This project explores the changing social context that provisions the UK with its government-recommended ‘5 a-day’ fruit and vegetables. As the UK is undergoing radical change in areas of trade and subsidies, livelihoods are at risk. This also means that the 50% of food produced and consumed in the UK is under question. The project will gather the experiences of farmers, workers and others who help to bring in the harvest. In doing so, the project considers who bears the costs and risks to our food system, differentially, and in common with one another. It asks, what might be done to support them?
Food security begins with those who gain their livelihoods from working in food systems. In horticulture this includes farmers and growers themselves, full time workers, migrant workers and occasional workers involved in harvest labour. Within this project, all those who work in the sector, in any form, are considered vital to building an understanding of the social systems that support fruit and vegetable production in, or in minimal distance to, the places where they are consumed. This research will build a picture of the social sustainability and resilience of the people behind the horticultural sector at a time of seismic change in UK food systems.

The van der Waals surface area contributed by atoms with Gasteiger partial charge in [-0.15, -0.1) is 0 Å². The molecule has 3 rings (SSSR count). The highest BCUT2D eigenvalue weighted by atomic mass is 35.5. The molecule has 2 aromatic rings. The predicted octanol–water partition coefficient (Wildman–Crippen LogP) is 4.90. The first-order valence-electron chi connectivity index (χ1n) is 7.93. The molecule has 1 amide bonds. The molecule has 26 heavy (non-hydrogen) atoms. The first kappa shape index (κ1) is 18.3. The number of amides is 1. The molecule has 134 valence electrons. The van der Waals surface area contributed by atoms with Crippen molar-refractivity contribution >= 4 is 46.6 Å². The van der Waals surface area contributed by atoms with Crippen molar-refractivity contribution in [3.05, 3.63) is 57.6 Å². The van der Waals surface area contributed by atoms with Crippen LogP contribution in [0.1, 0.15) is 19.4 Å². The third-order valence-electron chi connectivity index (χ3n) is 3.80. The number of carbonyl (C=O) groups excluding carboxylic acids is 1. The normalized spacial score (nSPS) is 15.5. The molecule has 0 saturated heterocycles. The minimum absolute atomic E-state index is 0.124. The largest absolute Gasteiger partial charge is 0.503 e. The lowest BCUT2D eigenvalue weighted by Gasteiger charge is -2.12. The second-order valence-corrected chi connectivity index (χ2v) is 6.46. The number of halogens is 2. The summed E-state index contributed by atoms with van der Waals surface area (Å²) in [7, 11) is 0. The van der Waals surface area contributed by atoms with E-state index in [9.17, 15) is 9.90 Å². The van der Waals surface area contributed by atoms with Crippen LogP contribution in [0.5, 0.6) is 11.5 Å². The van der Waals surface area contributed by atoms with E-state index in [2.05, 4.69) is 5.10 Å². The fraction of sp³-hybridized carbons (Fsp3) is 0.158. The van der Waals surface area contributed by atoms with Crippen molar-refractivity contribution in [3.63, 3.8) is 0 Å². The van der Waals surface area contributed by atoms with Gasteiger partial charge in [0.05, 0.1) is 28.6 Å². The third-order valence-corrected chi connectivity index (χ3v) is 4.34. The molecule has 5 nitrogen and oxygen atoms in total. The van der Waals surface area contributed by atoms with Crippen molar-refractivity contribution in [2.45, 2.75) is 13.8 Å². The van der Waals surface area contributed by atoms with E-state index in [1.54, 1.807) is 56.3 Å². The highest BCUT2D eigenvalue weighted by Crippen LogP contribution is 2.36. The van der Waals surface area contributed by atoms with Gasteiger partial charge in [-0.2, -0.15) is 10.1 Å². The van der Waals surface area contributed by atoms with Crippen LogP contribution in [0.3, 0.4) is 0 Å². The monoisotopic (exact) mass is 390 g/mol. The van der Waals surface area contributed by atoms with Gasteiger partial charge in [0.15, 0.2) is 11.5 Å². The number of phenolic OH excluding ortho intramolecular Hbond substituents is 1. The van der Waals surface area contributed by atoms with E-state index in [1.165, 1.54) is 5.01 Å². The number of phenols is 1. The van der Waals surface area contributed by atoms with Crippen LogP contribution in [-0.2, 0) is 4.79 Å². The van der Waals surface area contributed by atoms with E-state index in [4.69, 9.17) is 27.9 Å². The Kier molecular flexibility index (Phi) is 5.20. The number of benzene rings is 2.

Growers and workers in the food system can be almost invisible. This can be partly because consumers and other influential actors are either unaware of their work or think that food producers are different from themselves. Attitudes and ‘othering’ processes can undermine the social and economic positions of workers and also the bargaining power of growers. Retailers, like large supermarket chains, often put pressure on food producers to reduce costs. This can leave producers with less income to pass on to workers and also fewer resources available to improve workers’ conditions. This project will be sensitive to all those in the food system: workers and growers, consumers, buyers, intermediaries and business associations whether these are located in urban or rural areas.